• Professional learning for all school employees  – Directs school districts to train staff on racial literacy, cultural responsiveness and stereotype threat for purposes of closing persistent opportunity gaps.
  • Since time immemorial tribal sovereignty – Proposes additional funding for professional learning and technical assistance to support the ongoing implementation of this curriculum.
  • Racial discipline gaps – Provides new grants to school districts to create systems, policies, and practices to address racial discipline gaps.

WEA also successfully secured funding related to higher education for a pilot project to investigate housing for CTC faculty and staff at four colleges. The budget includes funding for CTC’s to plan how to increase the ratio of full-time tenure-track faculty to adjunct faculty and how to help our adjunct faculty achieve pay equity with full-time colleagues. CTCs are directed in the budget to report additional financial transparency data to the Governor’s Education Research and Data Center for public posting online.

Policy bills that passed include: 

Promote equity and combat racism

HB 2551 Would permit students to wear traditional tribal regalia and objects of cultural significance at graduation ceremonies and related events.

HB 2602  Concerning hair discrimination, would prohibit discrimination because people have afros, braids, locks or twists.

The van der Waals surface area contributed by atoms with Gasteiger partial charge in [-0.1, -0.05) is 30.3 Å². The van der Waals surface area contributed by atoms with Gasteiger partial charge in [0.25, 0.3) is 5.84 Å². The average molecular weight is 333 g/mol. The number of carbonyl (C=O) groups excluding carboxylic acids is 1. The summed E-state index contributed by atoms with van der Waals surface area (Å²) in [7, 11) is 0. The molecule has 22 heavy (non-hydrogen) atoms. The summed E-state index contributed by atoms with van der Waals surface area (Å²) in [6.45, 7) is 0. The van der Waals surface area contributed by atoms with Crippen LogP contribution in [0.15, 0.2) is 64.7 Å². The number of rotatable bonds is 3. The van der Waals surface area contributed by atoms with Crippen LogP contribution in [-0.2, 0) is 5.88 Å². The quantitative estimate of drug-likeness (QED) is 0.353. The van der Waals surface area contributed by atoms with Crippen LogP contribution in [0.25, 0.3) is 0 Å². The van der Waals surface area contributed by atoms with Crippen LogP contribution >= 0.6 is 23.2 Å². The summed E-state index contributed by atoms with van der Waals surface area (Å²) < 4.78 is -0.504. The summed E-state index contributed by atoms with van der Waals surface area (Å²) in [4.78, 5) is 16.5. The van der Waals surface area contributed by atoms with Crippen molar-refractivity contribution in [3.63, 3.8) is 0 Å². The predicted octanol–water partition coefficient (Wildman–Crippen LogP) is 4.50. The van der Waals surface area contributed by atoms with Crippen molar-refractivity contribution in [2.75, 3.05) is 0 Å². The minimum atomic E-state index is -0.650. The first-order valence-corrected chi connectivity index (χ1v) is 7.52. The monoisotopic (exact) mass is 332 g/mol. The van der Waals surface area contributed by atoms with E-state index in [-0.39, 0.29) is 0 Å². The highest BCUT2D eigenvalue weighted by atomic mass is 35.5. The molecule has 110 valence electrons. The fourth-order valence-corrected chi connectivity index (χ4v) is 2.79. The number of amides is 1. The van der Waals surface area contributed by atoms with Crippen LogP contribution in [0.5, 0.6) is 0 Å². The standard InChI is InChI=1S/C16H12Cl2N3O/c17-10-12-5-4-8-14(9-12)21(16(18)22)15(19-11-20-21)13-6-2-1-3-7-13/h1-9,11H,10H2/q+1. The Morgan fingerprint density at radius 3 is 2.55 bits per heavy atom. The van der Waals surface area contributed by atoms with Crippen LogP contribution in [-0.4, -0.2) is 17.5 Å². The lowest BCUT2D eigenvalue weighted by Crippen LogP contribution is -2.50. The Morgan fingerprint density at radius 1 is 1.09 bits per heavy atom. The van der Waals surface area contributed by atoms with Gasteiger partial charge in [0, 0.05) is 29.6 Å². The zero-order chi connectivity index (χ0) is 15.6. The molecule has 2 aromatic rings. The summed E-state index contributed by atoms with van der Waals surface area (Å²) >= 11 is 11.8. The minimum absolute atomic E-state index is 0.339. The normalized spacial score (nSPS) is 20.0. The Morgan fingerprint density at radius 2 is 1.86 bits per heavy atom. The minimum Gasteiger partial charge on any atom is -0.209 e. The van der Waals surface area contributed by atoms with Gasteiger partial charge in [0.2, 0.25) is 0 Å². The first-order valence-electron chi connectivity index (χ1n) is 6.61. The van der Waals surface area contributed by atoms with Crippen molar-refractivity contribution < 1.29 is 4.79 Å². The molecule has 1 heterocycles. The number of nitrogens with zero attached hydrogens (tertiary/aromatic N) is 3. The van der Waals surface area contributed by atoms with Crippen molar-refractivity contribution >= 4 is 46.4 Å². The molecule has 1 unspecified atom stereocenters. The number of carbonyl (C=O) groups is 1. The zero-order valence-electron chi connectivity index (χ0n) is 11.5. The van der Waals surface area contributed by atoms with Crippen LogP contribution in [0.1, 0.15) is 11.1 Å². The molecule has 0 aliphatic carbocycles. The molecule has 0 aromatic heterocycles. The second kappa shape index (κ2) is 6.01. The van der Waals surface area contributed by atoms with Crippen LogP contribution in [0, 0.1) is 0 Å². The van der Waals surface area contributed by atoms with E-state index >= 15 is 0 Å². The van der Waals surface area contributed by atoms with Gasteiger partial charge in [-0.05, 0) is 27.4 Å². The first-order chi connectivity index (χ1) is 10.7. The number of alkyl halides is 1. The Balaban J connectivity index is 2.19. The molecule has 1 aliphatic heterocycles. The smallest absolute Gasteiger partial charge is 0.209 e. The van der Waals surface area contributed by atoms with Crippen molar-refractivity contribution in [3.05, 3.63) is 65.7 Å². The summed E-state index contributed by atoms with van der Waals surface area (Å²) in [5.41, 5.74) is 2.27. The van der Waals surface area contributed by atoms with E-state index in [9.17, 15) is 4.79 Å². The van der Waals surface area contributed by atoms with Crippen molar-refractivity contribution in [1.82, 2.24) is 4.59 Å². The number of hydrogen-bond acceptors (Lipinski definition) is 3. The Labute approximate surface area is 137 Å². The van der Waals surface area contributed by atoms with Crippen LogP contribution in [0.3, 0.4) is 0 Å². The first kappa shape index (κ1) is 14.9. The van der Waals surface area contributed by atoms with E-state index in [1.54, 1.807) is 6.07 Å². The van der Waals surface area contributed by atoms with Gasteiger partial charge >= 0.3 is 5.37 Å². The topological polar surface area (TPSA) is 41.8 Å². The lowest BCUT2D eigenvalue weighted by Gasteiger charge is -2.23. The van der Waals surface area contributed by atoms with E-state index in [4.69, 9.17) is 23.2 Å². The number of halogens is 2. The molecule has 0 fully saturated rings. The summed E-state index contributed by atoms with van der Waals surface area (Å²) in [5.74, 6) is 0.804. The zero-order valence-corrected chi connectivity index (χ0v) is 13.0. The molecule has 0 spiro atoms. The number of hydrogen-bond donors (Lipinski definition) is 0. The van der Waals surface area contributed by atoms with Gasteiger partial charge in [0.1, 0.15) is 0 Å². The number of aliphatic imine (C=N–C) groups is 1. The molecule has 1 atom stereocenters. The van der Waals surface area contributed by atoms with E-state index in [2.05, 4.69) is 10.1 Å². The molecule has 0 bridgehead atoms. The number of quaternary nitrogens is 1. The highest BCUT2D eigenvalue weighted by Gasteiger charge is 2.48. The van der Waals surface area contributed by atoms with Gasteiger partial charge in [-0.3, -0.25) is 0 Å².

HB 2711  Would address equitable educational outcomes for foster care and homeless children.

SB 6066  Would expand ethnic studies materials and resources for K – 6 grades.

Safety for students and staff

HB 1888  Would limit access to employee photos, phone numbers and payroll deduction information. Only media outlets would have access to birth dates just as they do with law enforcement and criminal justice employees.

SB 5395 is the comprehensive sexual health education bill.

ESSB 6189 (SEBB Eligibility) started the session in a form that we opposed, because it proposed eliminating SEBB eligibility for substitutes. We have worked with legislators throughout the session to change this bill to a version that we could live with, which turned into a study on SEBB. Language promoted by WEA guarantees that any employee with SEBB eligibility at the beginning of the COVID-19 outbreak (Feb. 29, 2020) will retain their eligibility for benefits even during school closures or changes in school operations related to the virus.

HB 2739   Allows employees to take shared leave on an intermittent basis instead of being required to take full-time leave. Also allows shared leave for employees if they or a family member are quarantined or in isolation related to health care directives during the COVID-19 state of emergency. 

Recruiting and retaining quality staff

HB 2458  Would allow districts to offer optional benefits if they are not offered as part of the School Employee Benefit Board program. The bill clearly states that districts have authority to continue VEBA plans and other benefits such as cancer care and financial protection plans through payroll deduction.

Improving learning conditions

SB 6141  Would make financial aid packages and processes easier to understand.

HB 2660  Would expand school meals for students in 15 schools through the USDA’s Community Eligibility Provision and will feed 7,000 more public school students in our state.

HB 2116  Would establish a joint-select legislative task force on improving institutional education programs and outcomes. This task force will make recommendations about funding and educational improvements for students who are incarcerated in county or state facilities.